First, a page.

As Operation London Bridge swung into effect the moment Queen Elizabeth II passed away, Australian recipients of the prestigious Victoria Cross were automatically extended invites to attend her funeral and other official commemorations in London.

To that end, Victoria Cross holders Ben Roberts-Smith, Daniel Keighran, Keith Payne and Mark Donaldson were included on Her Majesty’s wishes.

What’s less commonly known is that Australia’s only living George Cross recipient – Michael Pratt – was also invited, and in fact has already left for London. But who is he?

The George Cross is the highest award civilians can receive in both the British and Australian Honours system, equal in stature to the British Victoria Cross and the Victoria Cross for Australia.

The gazetted award is given out to recognise “acts of the greatest heroism or for the most conspicuous courage in circumstances of extreme danger” by British citizens and, previously, those living in Commonwealth countries.

Australians received the George Cross up until 1992, when Prime Minister Paul Keating announced Australia wouldn’t be making recommendations for British Honours.

Michael Pratt, who was the last Australian to receive the prestigious award, was just 21 and on his way to get a haircut on his day off.

When he spotted three armed and masked bandits entering a bank in the inner-Melbourne suburb of Clifton Hill, the young policeman drove his car into the front door.

“The only thing I had going for me was the element of surprise,” Pratt told the Herald Sun in 2020.

“I reckon the three crooks must have been well and truly surprised when my Mazda came through the intersection, up and over the gutter, crashed into the door of the bank and blocked the entrance.”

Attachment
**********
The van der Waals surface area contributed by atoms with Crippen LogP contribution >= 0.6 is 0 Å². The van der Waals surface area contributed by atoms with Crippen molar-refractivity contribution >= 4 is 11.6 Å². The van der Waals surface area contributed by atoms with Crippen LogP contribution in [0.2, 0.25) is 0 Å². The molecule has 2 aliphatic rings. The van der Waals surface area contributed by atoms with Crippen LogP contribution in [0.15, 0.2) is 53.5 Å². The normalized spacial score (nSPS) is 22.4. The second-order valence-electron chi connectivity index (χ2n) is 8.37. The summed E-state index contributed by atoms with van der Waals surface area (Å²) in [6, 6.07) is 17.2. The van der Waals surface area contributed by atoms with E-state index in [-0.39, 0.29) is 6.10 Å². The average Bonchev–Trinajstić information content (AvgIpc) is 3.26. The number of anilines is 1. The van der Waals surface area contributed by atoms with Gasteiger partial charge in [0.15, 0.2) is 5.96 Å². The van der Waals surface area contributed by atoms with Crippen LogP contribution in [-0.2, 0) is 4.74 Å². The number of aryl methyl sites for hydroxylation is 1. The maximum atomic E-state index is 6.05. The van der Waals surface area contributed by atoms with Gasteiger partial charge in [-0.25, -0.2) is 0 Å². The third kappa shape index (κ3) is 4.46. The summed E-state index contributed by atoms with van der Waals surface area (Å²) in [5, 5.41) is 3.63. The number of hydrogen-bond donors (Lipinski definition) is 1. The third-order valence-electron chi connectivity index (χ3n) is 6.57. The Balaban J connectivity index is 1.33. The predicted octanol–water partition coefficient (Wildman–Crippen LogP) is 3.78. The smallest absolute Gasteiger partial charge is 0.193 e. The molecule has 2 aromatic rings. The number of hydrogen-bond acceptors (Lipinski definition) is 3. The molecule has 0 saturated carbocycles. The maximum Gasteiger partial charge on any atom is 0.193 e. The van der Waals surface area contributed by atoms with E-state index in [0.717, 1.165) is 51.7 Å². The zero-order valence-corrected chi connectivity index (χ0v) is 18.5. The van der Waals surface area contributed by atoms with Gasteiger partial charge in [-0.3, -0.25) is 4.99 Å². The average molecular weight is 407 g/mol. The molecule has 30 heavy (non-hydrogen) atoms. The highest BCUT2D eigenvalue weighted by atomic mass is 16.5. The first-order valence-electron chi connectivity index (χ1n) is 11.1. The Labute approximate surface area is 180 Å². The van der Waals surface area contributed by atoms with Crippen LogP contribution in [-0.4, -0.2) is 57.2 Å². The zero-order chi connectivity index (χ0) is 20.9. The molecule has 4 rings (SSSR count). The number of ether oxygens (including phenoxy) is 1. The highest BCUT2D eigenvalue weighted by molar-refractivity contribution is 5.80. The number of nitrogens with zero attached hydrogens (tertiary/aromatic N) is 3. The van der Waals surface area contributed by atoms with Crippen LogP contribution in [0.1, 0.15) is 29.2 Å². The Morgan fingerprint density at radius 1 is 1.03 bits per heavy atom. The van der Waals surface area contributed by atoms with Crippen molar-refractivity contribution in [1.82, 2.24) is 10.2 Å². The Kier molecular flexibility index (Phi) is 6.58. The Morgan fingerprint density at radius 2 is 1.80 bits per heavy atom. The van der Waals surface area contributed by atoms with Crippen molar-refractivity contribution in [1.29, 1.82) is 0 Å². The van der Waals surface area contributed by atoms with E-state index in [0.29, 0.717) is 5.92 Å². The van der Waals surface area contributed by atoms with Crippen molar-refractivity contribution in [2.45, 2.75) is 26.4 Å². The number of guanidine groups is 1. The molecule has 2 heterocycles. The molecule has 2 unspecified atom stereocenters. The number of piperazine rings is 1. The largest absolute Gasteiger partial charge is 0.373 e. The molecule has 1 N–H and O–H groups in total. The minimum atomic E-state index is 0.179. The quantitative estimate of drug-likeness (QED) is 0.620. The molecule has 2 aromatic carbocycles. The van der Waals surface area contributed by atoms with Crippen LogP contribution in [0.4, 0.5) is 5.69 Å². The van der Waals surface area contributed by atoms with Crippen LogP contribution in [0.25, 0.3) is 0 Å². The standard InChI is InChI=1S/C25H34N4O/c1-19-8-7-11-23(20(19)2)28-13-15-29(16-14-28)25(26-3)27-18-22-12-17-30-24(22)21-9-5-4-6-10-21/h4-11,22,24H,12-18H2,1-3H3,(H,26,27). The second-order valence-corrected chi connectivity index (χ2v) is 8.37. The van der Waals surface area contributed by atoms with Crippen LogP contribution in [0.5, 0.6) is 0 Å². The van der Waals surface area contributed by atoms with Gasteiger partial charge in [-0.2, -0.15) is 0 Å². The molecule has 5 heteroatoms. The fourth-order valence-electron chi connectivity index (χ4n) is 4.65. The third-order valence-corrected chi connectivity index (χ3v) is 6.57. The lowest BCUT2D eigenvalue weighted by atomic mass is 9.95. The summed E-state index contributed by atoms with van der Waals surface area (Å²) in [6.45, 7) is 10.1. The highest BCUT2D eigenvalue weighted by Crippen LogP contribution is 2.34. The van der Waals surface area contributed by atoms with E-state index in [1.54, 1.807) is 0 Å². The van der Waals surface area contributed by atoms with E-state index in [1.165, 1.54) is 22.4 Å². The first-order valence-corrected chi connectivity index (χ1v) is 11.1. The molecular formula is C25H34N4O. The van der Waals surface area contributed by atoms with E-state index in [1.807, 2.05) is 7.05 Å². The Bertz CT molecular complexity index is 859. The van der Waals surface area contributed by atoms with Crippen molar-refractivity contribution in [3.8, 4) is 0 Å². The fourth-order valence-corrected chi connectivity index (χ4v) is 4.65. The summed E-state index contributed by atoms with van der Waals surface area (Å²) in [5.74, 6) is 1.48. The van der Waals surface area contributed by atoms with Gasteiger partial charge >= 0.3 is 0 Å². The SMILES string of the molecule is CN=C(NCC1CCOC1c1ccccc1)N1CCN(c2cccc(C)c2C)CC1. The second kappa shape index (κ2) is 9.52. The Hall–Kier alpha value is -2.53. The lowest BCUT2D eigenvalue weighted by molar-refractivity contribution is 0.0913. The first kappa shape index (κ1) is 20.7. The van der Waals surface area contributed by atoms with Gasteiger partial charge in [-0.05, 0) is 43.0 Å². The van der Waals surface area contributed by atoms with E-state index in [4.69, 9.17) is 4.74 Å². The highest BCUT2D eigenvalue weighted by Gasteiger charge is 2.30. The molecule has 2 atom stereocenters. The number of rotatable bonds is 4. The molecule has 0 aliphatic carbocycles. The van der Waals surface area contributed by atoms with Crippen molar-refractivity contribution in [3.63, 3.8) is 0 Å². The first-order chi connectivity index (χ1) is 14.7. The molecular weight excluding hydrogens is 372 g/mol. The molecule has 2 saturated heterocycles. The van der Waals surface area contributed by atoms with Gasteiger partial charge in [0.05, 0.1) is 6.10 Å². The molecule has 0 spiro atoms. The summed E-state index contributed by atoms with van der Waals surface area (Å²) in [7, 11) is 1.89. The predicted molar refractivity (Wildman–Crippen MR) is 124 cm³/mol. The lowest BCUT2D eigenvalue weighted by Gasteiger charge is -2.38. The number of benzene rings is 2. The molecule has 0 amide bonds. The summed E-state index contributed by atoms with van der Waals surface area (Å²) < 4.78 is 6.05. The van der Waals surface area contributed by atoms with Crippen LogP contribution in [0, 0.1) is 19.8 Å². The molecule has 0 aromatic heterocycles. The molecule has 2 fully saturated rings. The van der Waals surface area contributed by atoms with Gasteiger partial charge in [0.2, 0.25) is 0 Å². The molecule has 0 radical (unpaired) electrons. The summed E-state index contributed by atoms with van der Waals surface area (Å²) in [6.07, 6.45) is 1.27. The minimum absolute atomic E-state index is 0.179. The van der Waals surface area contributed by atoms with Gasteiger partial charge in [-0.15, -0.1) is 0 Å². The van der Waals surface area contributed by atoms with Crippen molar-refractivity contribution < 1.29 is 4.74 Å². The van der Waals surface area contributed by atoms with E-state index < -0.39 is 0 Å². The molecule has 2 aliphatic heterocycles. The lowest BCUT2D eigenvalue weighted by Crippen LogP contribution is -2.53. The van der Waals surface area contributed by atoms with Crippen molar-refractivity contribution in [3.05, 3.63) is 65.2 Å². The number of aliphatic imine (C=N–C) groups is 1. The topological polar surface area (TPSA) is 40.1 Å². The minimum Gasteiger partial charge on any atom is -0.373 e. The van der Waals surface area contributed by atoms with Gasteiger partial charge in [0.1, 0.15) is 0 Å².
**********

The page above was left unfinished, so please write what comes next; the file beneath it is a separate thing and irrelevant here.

But, when he then went to the boot of his car to arm himself with the long-handled shovel he’d been using the previous day, all he had to hand was a jack handle to use against the trio – who turned out to be among the most prolific and dangerous bandits in the country.

“There was one bloke inside the door of the bank, and he’s waving his arms around, pointing a silver .22 pistol at me and telling me to move my car,” Pratt recalled.

Another bloke is up on the counter, fanning his revolver over the staff and customers in the bank, and the third one was in the tellers’ cages, yelling out to the bloke watching the front door ‘Shoot him!, Shoot him!, Get him out of the way!’

“Then the manager and a customer in his office ran towards the back of the bank, and the crook who’d stayed in the public area fired a shot that hit the door frame at head height.”

Meanwhile, notorious Sydney gunman Lance Chee was emptying the tills before jumping back over the counter and bolting out the back door.

The remaining two, a hitman-for-hire and his cousin, decided to leave the same way they arrived.

“They were pulling on the bank door, but couldn’t open it because of the damage my car had done to the frame. They soon solved that problem though by kicking the glass out of the door, which freed it up and let them pull it open,” Pratt continued.

“The guy who had been watching the doorway then came across the bonnet, so I grabbed hold of him and it was on. I got a few good ones in and so did he, but he’s gone down in front of me, semiconscious and on his hands and knees.

“When I next saw the other bloke he was standing about eight to ten feet away, with his gun pointed straight at me. The one hunched over on the ground started to get up, so I thought if I could get him in a bear hug and use him as a shield his mate wouldn’t shoot.

“But somehow I lost sight of the bloke with the gun and he got around behind me. Then he shot me in the back from about six feet, and down I went”.

The bullet hit Pratt in the back near his left shoulder blade, missing his heart and leaving a burn scar on his aorta before puncturing his left lung, leaving a hole in his spine, and stopping inside his right lung.

Pratt credited the doctors at St Vincent’s Hospital for saving his life, with one of his most vivid memories being of a priest giving him his Last Rites and a “tiny little nun” holding his hand.

After five hours of surgery, the bullet was removed and now lives in a specimen jar in his home.

Detectives from the Armed Robbery Squad were among the first to visit Pratt while he recovered, taking a dying deposition in case his condition declined.

Pratt was able to confirm their suspicions about who was involved in the robbery, after he identified the hitman from a photo board as the man who shot him.

All three of the culprits were eventually arrested.

In the many decades since, Pratt visited the Queen 16 times in the company of some of the world’s bravest people.

As the 67-year-old prepares to see the monarch one last time, we wish him godspeed for his final meeting with her.

Images: Supplied

This article first appeared on OverSixty.